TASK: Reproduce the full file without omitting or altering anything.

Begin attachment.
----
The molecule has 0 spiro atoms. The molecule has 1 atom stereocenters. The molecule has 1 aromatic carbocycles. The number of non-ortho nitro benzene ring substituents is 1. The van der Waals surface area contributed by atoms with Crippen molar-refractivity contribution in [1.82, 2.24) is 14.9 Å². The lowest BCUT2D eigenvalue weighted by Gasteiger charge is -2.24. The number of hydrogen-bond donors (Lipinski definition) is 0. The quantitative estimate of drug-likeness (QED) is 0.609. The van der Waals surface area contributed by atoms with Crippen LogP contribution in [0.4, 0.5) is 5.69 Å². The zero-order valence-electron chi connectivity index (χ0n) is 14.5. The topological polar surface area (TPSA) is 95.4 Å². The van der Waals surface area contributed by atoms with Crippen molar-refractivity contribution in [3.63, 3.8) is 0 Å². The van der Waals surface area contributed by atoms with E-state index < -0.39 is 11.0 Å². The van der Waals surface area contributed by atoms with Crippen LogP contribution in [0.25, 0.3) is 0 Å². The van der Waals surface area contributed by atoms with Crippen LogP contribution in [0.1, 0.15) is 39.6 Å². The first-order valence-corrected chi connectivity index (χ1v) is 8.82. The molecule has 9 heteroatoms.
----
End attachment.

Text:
The molecule has 0 spiro atoms. The molecule has 1 atom stereocenters. The molecule has 1 aromatic carbocycles. The number of non-ortho nitro benzene ring substituents is 1. The van der Waals surface area contributed by atoms with Crippen molar-refractivity contribution in [1.82, 2.24) is 14.9 Å². The lowest BCUT2D eigenvalue weighted by Gasteiger charge is -2.24. The number of hydrogen-bond donors (Lipinski definition) is 0. The quantitative estimate of drug-likeness (QED) is 0.609. The van der Waals surface area contributed by atoms with Crippen LogP contribution in [0.4, 0.5) is 5.69 Å². The zero-order valence-electron chi connectivity index (χ0n) is 14.5. The topological polar surface area (TPSA) is 95.4 Å². The van der Waals surface area contributed by atoms with Crippen molar-refractivity contribution in [3.63, 3.8) is 0 Å². The van der Waals surface area contributed by atoms with E-state index < -0.39 is 11.0 Å². The van der Waals surface area contributed by atoms with Crippen LogP contribution in [0.25, 0.3) is 0 Å². The van der Waals surface area contributed by atoms with Crippen LogP contribution in [0.1, 0.15) is 39.6 Å². The first-order valence-corrected chi connectivity index (χ1v) is 8.82. The molecule has 9 heteroatoms.